Duke University and Sarepta Therapeutics are joining forces to find a new treatment for Duchenne muscular dystrophy (DMD) that involves CRISPR/Cas9 technology.
DMD is a progressive degenerative muscle disease due to low levels of the dystrophin protein as a result of mutations along the Dystrophin
gene. Dystrophin acts as a shock absorber in muscle and without that protein’s support, muscles gradually die. Symptoms typically begin to appear in patients around the age of 4 or 5 years and by their teenage years, most are non-ambulatory. Few live past their 20s.
Sarepta has, until now, mostly been focused on developing their exon-skipping therapies to ‘skip over’ any mutations that occur on the Dystrophin
gene to create a working, albeit shorter, dystrophin protein. The company’s FDA-approved Exondys 51 (eteplirsen) is for DMD patients amenable to exon 51 skipping therapy and their drug in development, golodirsen, is being tested in DMD patients amenable to exon 53 skipping therapy.
While skipping over the mutated gene is an option, it is a fairly crude means to fix the mutated DNA. The end result is a Dystrophin protein that may be functional but likely not fully functional. A treatment that can more precisely cut portions of the Dystrophin
gene using CRISPR/Cas9 technology would be a giant leap forward for the DMD community.
At Duke University, Charles A. Gersbach, Ph.D. associate professor in the Department of Biomedical Engineering is conducting research to restore dystrophin expression by excising exons from the Dystrophin
gene. Sarepta will collaborate with Dr. Gersbach’s lab to advance the CRISPR platform and take the lead in its clinical development.
: “Gene editing has the potential to revolutionize the treatment of diseases with genetic mutations. We are particularly excited about the potential it holds for DMD patients,” said Douglas Ingram, Sarepta’s president and chief executive officer. “We will work closely with Dr. Gersbach, a pioneer in applying the CRISPR technology to treat Duchenne, to advance a program that builds upon the established body of research by Dr. Gersbach and his team.”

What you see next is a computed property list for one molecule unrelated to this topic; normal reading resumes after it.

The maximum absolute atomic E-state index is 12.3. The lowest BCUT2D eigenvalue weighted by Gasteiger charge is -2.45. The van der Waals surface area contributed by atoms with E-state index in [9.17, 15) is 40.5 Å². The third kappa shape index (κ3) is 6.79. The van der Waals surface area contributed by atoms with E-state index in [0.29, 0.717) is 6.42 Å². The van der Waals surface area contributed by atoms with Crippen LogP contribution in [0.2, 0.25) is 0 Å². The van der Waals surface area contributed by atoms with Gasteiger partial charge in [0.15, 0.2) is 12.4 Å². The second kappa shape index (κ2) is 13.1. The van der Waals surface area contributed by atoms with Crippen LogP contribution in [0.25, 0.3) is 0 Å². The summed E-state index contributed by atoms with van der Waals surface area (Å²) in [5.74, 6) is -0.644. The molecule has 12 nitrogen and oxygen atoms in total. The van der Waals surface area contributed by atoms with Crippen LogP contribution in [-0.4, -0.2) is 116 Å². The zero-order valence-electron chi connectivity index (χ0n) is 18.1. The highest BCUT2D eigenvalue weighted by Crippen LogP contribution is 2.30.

“Although early, CRISPR technology represents hope for a large percentage of individuals with DMD. Excising certain exons has the potential to correct a majority of DMD mutations. Toward that goal, we’ve shown in mouse models that we can excise exons from the dystrophin gene, leading to restoration of a functional dystrophin protein and improvements in muscle strength,” said Dr. Gersbach.
Unlike exon skipping therapy, CRISPR/Cas9 methodology can be more precise in its manipulation of the gene. Dr. Gersbach’s lab has used CRISPR/Cas9 technology to successfully manipulate the Dystrophin
gene in both cell culture studies and mouse models of DMD. In the mouse models, they observed CRISPR-mediated restoration of dystrophin, improvement in muscle biochemistry, and increased muscle force.
Details of the agreement between Duke and Sarepta have not been disclosed but the signed research collaboration agreement with Duke University grants the company an option to an exclusive license to intellectual property and technology related to CRISPR/Cas9 technology developed in the laboratory of Dr. Gersbach.
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